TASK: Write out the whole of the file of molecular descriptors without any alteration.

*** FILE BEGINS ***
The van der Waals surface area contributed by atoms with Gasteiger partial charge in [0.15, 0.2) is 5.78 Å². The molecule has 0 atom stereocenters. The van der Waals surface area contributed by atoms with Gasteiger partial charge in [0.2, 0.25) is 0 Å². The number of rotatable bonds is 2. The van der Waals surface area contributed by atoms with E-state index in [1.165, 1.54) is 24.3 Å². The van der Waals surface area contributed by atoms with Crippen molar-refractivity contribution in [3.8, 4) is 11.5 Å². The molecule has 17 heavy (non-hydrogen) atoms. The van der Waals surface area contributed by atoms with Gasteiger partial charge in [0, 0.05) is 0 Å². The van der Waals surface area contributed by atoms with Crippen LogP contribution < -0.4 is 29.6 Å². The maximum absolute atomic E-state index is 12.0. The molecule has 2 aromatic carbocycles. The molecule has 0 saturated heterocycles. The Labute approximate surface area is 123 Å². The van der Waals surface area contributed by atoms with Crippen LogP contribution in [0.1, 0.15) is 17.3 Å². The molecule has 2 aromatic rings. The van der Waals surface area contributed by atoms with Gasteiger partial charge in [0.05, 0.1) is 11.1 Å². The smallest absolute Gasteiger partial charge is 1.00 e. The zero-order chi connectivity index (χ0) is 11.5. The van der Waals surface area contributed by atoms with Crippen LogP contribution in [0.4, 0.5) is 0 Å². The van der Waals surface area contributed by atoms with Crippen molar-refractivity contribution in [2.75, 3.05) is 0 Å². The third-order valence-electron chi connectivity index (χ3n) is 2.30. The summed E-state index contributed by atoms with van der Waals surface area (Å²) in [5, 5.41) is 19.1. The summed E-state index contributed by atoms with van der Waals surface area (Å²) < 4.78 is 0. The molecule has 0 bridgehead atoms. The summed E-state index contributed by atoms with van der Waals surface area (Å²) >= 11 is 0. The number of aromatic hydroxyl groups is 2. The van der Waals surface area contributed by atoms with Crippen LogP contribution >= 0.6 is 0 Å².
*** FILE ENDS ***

The van der Waals surface area contributed by atoms with Gasteiger partial charge in [0.15, 0.2) is 5.78 Å². The molecule has 0 atom stereocenters. The van der Waals surface area contributed by atoms with Gasteiger partial charge in [0.2, 0.25) is 0 Å². The number of rotatable bonds is 2. The van der Waals surface area contributed by atoms with E-state index in [1.165, 1.54) is 24.3 Å². The van der Waals surface area contributed by atoms with Crippen molar-refractivity contribution in [3.8, 4) is 11.5 Å². The molecule has 17 heavy (non-hydrogen) atoms. The van der Waals surface area contributed by atoms with Gasteiger partial charge in [0, 0.05) is 0 Å². The van der Waals surface area contributed by atoms with Crippen LogP contribution < -0.4 is 29.6 Å². The maximum absolute atomic E-state index is 12.0. The molecule has 2 aromatic carbocycles. The molecule has 0 saturated heterocycles. The Labute approximate surface area is 123 Å². The van der Waals surface area contributed by atoms with Crippen LogP contribution in [0.1, 0.15) is 17.3 Å². The molecule has 2 aromatic rings. The van der Waals surface area contributed by atoms with Gasteiger partial charge in [0.05, 0.1) is 11.1 Å². The smallest absolute Gasteiger partial charge is 1.00 e. The zero-order chi connectivity index (χ0) is 11.5. The van der Waals surface area contributed by atoms with Crippen LogP contribution in [0.4, 0.5) is 0 Å². The van der Waals surface area contributed by atoms with Crippen molar-refractivity contribution in [2.75, 3.05) is 0 Å². The third-order valence-electron chi connectivity index (χ3n) is 2.30. The summed E-state index contributed by atoms with van der Waals surface area (Å²) in [5, 5.41) is 19.1. The summed E-state index contributed by atoms with van der Waals surface area (Å²) < 4.78 is 0. The molecule has 0 bridgehead atoms. The summed E-state index contributed by atoms with van der Waals surface area (Å²) >= 11 is 0. The number of aromatic hydroxyl groups is 2. The van der Waals surface area contributed by atoms with Crippen LogP contribution >= 0.6 is 0 Å².